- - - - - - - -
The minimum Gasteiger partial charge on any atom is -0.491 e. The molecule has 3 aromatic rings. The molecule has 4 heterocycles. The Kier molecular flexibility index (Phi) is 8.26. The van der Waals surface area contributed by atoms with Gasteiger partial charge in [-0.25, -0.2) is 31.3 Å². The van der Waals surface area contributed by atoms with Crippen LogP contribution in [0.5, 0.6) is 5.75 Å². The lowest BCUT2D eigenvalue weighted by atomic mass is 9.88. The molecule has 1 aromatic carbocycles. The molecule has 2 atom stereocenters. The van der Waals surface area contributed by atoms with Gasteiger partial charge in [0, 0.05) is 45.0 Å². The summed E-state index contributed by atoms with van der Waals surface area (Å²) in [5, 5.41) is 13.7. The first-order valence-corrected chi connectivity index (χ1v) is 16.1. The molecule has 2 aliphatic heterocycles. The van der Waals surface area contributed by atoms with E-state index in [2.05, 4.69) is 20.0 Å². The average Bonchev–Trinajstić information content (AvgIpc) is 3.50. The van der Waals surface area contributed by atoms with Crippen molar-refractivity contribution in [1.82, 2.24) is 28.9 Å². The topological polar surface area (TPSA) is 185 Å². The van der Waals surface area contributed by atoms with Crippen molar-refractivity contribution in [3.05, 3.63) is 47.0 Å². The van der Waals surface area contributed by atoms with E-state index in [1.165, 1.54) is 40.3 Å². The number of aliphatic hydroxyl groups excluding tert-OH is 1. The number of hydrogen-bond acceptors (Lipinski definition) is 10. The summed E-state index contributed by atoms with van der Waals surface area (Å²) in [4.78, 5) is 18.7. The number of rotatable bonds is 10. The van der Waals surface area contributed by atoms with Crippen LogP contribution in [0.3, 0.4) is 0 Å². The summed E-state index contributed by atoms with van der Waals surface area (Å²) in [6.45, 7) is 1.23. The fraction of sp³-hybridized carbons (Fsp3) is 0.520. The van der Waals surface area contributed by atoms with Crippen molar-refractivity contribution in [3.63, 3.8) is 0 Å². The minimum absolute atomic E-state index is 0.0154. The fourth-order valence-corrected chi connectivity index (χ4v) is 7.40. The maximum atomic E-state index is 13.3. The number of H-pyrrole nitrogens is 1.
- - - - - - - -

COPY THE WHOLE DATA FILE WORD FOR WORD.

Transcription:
The minimum Gasteiger partial charge on any atom is -0.491 e. The molecule has 3 aromatic rings. The molecule has 4 heterocycles. The Kier molecular flexibility index (Phi) is 8.26. The van der Waals surface area contributed by atoms with Gasteiger partial charge in [-0.25, -0.2) is 31.3 Å². The van der Waals surface area contributed by atoms with Crippen LogP contribution in [0.5, 0.6) is 5.75 Å². The lowest BCUT2D eigenvalue weighted by atomic mass is 9.88. The molecule has 1 aromatic carbocycles. The molecule has 2 atom stereocenters. The van der Waals surface area contributed by atoms with Gasteiger partial charge in [0, 0.05) is 45.0 Å². The summed E-state index contributed by atoms with van der Waals surface area (Å²) in [5, 5.41) is 13.7. The first-order valence-corrected chi connectivity index (χ1v) is 16.1. The molecule has 2 aliphatic heterocycles. The van der Waals surface area contributed by atoms with E-state index in [2.05, 4.69) is 20.0 Å². The average Bonchev–Trinajstić information content (AvgIpc) is 3.50. The van der Waals surface area contributed by atoms with Crippen molar-refractivity contribution in [1.82, 2.24) is 28.9 Å². The topological polar surface area (TPSA) is 185 Å². The van der Waals surface area contributed by atoms with Crippen molar-refractivity contribution in [3.05, 3.63) is 47.0 Å². The van der Waals surface area contributed by atoms with E-state index in [1.165, 1.54) is 40.3 Å². The number of aliphatic hydroxyl groups excluding tert-OH is 1. The number of hydrogen-bond acceptors (Lipinski definition) is 10. The summed E-state index contributed by atoms with van der Waals surface area (Å²) in [4.78, 5) is 18.7. The number of rotatable bonds is 10. The van der Waals surface area contributed by atoms with Crippen LogP contribution in [0.3, 0.4) is 0 Å². The summed E-state index contributed by atoms with van der Waals surface area (Å²) in [6.45, 7) is 1.23. The fraction of sp³-hybridized carbons (Fsp3) is 0.520. The van der Waals surface area contributed by atoms with Crippen molar-refractivity contribution in [3.63, 3.8) is 0 Å². The minimum absolute atomic E-state index is 0.0154. The fourth-order valence-corrected chi connectivity index (χ4v) is 7.40. The maximum atomic E-state index is 13.3. The number of H-pyrrole nitrogens is 1.